In 1993 on an empty basketball court in front of Nike cameras, and accompanied by clips of basketball game play, Charles Barkley sent a “family values” message, according to Dan Quayle, to parents of children who were fans of the NBA. The message was pretty simple; professional athletes are not role models.
Regardless of this debate though, Charles Barkley indirectly proved that athletes are not simply players either. They don’t just put on their name and number, play the game, walk off and be done. Professional athletes have become commodities of mainstream culture and Barkley proved that by using Nike, a commercial sportswear manufacturer as the medium through which he sent his message.
Gareth Bale is certainly known for his exploits on the pitch. Though he’s been known for a little while, it was really his skinning of Maicon in the Champions League against Inter Milan both home and away, but especially away at the San Siro, that put his name in household conversation. From there his status has catapulted to being single-handedly responsible for 16 of Tottenham’s final standing 2012/13 season points from his clutch and sensational goal scoring ability.
His accomplishments and very obvious skill have not gone unnoticed. Real Madrid, and specifically Zidane have been making their admiration clear and rumors have been non-stop about the Welshman being the next Premier League product, after Cristiano Ronaldo, to move to the Spanish Capital.
All of this can sometimes go to an athlete’s head, make them do rash, incomprehensible things that ruin their reputation, force their way into a move and in the end, make them a lot of money. Bale on the other hand has said very little about this speculation and in fact has been making moves to bring in income regardless of whether a transfer to Madrid occurs.
On March 26th 2013 Bale made an investment in his reputation, and more importantly, his brand. He filed an application with the UK Intellectual Property Office to trademark the Phrase “Eleven of Hearts” and the image of his not so officially trademarked celebration heart shape made by his hands, with the numeral “11” inside. The list of goods that this filing would cover includes metals, alloys, leather and leather goods, footwear, clothing, and headgear.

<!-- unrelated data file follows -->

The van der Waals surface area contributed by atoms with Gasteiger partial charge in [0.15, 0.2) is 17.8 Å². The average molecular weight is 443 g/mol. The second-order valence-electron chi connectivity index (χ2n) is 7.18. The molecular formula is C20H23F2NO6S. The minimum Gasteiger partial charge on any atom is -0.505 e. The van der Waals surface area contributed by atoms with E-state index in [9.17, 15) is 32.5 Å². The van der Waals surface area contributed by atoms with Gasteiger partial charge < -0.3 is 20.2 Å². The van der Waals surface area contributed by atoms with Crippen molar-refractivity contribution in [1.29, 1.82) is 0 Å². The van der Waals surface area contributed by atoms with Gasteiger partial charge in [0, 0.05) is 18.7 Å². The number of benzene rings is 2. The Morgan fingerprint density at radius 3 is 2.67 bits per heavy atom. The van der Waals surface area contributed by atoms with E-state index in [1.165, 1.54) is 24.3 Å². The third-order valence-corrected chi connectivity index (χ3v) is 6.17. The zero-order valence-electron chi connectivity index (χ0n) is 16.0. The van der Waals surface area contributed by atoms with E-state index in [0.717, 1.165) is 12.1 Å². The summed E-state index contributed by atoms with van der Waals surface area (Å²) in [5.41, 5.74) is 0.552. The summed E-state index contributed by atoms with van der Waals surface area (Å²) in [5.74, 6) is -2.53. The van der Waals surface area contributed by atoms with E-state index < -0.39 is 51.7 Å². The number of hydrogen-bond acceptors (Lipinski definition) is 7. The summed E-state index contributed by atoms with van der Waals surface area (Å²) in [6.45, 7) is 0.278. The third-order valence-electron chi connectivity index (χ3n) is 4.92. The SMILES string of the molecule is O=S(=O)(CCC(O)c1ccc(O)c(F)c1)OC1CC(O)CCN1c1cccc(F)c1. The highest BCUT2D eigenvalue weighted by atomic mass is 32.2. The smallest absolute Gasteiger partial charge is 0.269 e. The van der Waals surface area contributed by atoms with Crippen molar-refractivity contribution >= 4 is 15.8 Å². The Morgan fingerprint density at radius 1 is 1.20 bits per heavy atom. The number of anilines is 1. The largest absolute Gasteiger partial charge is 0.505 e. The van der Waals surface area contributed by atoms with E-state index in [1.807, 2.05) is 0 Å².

Looking at world superstars within the sport like David Beckham, Cristiano Ronaldo and Lionel Messi, the move makes complete sense. Beyond the ability to now license the title and image, Bale now has the ability to amplify his brand awareness. With this trademark he allows for consumer identification of Gareth Bale and consequently the brand, through various conditions instead of simply through his on field performances.
David Beckham is known the world over and is considered one of the most successful players to play the game. His brand is arguably more successful though. As of June 2013, Beckham’s endorsement earnings were almost 10 times his on field earnings for PSG this past season according to Forbes. Anyone who grew up in the 90s and 2000s remembers every Adidas Predator boot release and also remembers recognizing the Signature Beckham colorway, whether it was a fingerprint motif, a dragon, or just recognizing a team colorway the trademark logo of a figure with its leg pulled back ready to kick. Regardless of the incarnation, it was always Beckham
Cristiano Ronaldo and Messi are on their way to reaching Beckham’s level. Each earns $21 million annually through endorsement income with partnerships with major companies like Pepsi, Castrol, Pro Evolution Soccer, and Herbalife(possibly the only place where Messi and Ronaldo play on the same team) and of course Nike and Adidas. Neither is guilty of neglecting their brand and in fact both Ronaldo and Messi, through their partnerships with Nike and Adidas both now have their own logos being run out on a whole line of sporting andfashion products. Ronaldo’s line is almost a sub brand of his own CR7 nike trademark creating that much more depth in recognition.
Football, Soccer, Voetbol, Futbol, the many names shows that the sport is on a global level. Fanship of the sport, especially the Premier League where Bale plies his trade (though for how long we don’t know) is growing and the masses are proving to be insatiable in their consumption of the sport. Clubs are actively cultivating their brands around the world especially in Asia and the Americas and building relationships that cultivate a local and cultural identification.
Gareth Bale’s trademark is but one of the first steps to make himself into a globally recognized brand. He sets himself apart a little bit though in his process. Beckham’s logo was released in a joint announcement with Adidas. Messi’s logo and Ronaldo’s were also done in partnership with their major sportswear giant partners. Bale on the other hand is doing this personally. There is a possibility that this is a first step and that soon we will see an announcement with his partner Adidas, but as far as anyone can tell, Bale’s trademark move doesn’t appear to be tied with any organization.
Professionally, he has begun to specialize himself as a left winger who can burn defenders and score outstanding goals and through his Champions League experience he has developed a desire to play there further and few would blame him in seeking a move to more high level playing opportunities. The trademark is a way for him to manage his commercial image which as his fame grows, will become increasingly more important in partnership with his professional image. Building his own individual brand will be that much more desirable for a club looking to sign up his services and Bale will be looking to have an already developed and strong brand equity by then should he chose not to move from north London this summer.